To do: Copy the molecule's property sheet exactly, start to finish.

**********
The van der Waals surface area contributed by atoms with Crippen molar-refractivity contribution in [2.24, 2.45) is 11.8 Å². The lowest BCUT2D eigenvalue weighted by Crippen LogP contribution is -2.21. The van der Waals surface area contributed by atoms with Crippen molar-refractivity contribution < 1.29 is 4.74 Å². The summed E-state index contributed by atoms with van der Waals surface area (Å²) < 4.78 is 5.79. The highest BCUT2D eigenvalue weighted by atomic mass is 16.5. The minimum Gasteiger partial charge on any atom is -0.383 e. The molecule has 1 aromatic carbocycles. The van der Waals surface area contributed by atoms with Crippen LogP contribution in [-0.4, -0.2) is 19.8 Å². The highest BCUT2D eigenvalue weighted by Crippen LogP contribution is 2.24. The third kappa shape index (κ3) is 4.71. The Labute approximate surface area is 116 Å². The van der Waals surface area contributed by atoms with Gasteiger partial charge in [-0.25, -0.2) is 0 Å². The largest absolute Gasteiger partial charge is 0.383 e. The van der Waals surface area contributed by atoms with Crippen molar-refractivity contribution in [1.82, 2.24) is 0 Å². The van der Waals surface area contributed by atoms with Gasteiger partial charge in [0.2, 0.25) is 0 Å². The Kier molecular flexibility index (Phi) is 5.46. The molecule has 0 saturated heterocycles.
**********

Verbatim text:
The van der Waals surface area contributed by atoms with Crippen molar-refractivity contribution in [2.24, 2.45) is 11.8 Å². The lowest BCUT2D eigenvalue weighted by Crippen LogP contribution is -2.21. The van der Waals surface area contributed by atoms with Crippen molar-refractivity contribution < 1.29 is 4.74 Å². The summed E-state index contributed by atoms with van der Waals surface area (Å²) < 4.78 is 5.79. The highest BCUT2D eigenvalue weighted by atomic mass is 16.5. The minimum Gasteiger partial charge on any atom is -0.383 e. The molecule has 1 aromatic carbocycles. The van der Waals surface area contributed by atoms with Crippen LogP contribution in [-0.4, -0.2) is 19.8 Å². The highest BCUT2D eigenvalue weighted by Crippen LogP contribution is 2.24. The third kappa shape index (κ3) is 4.71. The Labute approximate surface area is 116 Å². The van der Waals surface area contributed by atoms with Gasteiger partial charge in [-0.25, -0.2) is 0 Å². The largest absolute Gasteiger partial charge is 0.383 e. The van der Waals surface area contributed by atoms with Crippen molar-refractivity contribution in [1.82, 2.24) is 0 Å². The van der Waals surface area contributed by atoms with Gasteiger partial charge in [0.2, 0.25) is 0 Å². The Kier molecular flexibility index (Phi) is 5.46. The molecule has 0 saturated heterocycles.